Exclusion and no discussion on equal terms
At least the YouTuber says over the closing credits that “Steven’s ideology is really hard to bear”. Nonetheless, the question remains why he exposed himself to the nazi at all and allowed his YouTube channel to be used to spread far-right ideology without assessing or refuting it. Because one thing needs to be clear: you don’t engage in dialogue with nazis, and certainly not on equal terms.
There is a good reason why anti-constitutional, racist, and antisemitic far-right publications usually aren’t on display at the corner newsstand and the corresponding accounts are regularly terminated on social media. Disseminating far-right content normalises it. Fascists and others who oppose democracy do not believe in the equality of all people. Their understanding of the concept of a nation is based on their assumption of blood purity. People with those kinds of views cannot be equal discussion partners. Conversations like that simply have no basis in human rights.
Another “I’m so brave and talked to a Nazi so you don’t have to” video was released in late January, although it was deleted again a few hours later, apparently by the channel’s administrator. Here as well, Steven Feldmann took center stage, this time wearing another Kampf der Nibelungen sweatshirt.
This time, Feldmann was interviewed by YouTuber TomSprm, whose channel has over 600,000 subscribers. In all, his videos have been watched over 83 million times. TomSprm mostly produces “satirical” man-on-the-street interviews, occasionally with “funny” fart noise overdubs that are meant to appeal primarily to young people.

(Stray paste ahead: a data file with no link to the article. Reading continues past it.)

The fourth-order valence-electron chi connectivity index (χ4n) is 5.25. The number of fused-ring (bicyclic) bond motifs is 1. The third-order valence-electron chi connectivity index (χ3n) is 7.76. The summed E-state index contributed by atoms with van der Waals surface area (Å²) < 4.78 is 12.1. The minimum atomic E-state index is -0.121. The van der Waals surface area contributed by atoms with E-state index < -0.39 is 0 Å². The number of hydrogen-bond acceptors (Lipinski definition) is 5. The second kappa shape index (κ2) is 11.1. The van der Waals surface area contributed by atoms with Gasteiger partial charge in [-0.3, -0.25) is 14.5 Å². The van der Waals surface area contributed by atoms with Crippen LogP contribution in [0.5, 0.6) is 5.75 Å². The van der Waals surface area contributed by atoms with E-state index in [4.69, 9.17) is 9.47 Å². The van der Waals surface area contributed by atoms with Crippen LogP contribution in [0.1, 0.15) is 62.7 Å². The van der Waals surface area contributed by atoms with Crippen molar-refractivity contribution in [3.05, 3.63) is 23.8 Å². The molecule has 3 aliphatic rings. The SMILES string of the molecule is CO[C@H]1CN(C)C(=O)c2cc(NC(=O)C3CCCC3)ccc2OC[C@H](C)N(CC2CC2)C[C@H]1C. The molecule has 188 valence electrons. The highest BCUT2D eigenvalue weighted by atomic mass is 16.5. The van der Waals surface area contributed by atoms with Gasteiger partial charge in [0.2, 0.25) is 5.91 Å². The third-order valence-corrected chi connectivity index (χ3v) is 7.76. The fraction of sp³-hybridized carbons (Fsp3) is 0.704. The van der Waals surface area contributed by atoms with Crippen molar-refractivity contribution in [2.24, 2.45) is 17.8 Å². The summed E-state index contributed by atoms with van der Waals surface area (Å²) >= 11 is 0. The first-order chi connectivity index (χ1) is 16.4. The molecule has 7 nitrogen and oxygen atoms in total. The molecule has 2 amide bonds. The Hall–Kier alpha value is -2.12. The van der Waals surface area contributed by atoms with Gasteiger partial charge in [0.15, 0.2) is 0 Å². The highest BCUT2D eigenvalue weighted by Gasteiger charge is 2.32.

You might think that he may not be the most appropriate person to conduct a critical interview with an organised neo-nazi. Yet, inspired by Ahmed Sharif’s video, he also met with Feldmann in Dortmund.
In this case, the main question is why Feldmann turned to the extreme right. This video also fails to deliver exciting answers or any kind of insight. Instead, Feldmann used his platform to glorify national socialism unopposed, because what he heard is that people at the time were trying to use their policies to help Germany. TomSprm then gladly listens to far-right music. And the neo-nazis – this time Feldmann has a half dozen comrades with him – complain that some of their favourite neo-nazi songs have been banned.
Finally, neo-nazi Sven Skoda, a leading figure in the Western German neo-nazi scene, is allowed on camera. He reiterates that “we hate this state”. Starting from an obvious assumption that “both sides are bad”, the YouTuber ultimately asks whether these organised neo-nazis are afraid of their opposition. Skoda happily takes the opportunity to frame himself as the victim of the violent antifa by describing an attack against him. By contrast, daily right-wing attacks are never mentioned.
“Creators establish talk formats in which far-right populist or extreme right-wing statements are presented as supposedly legitimate”, says platform researcher Mick Prinz. “We often look for critical assessments or protection of the people affected and find nothing.”
The main question remains: why? Why does a neo-nazi with neo-nazi ideology need to be offered a platform? What value do videos like these offer? In both cases, the answer is: none. These kinds of videos presumably get content creators clicks, but they are incredibly harmful. That is because the desire to use them to demystify far-right ideology fails and, instead, neo-nazis are able to disseminate their propaganda unfiltered and, to some extent, make them socially acceptable.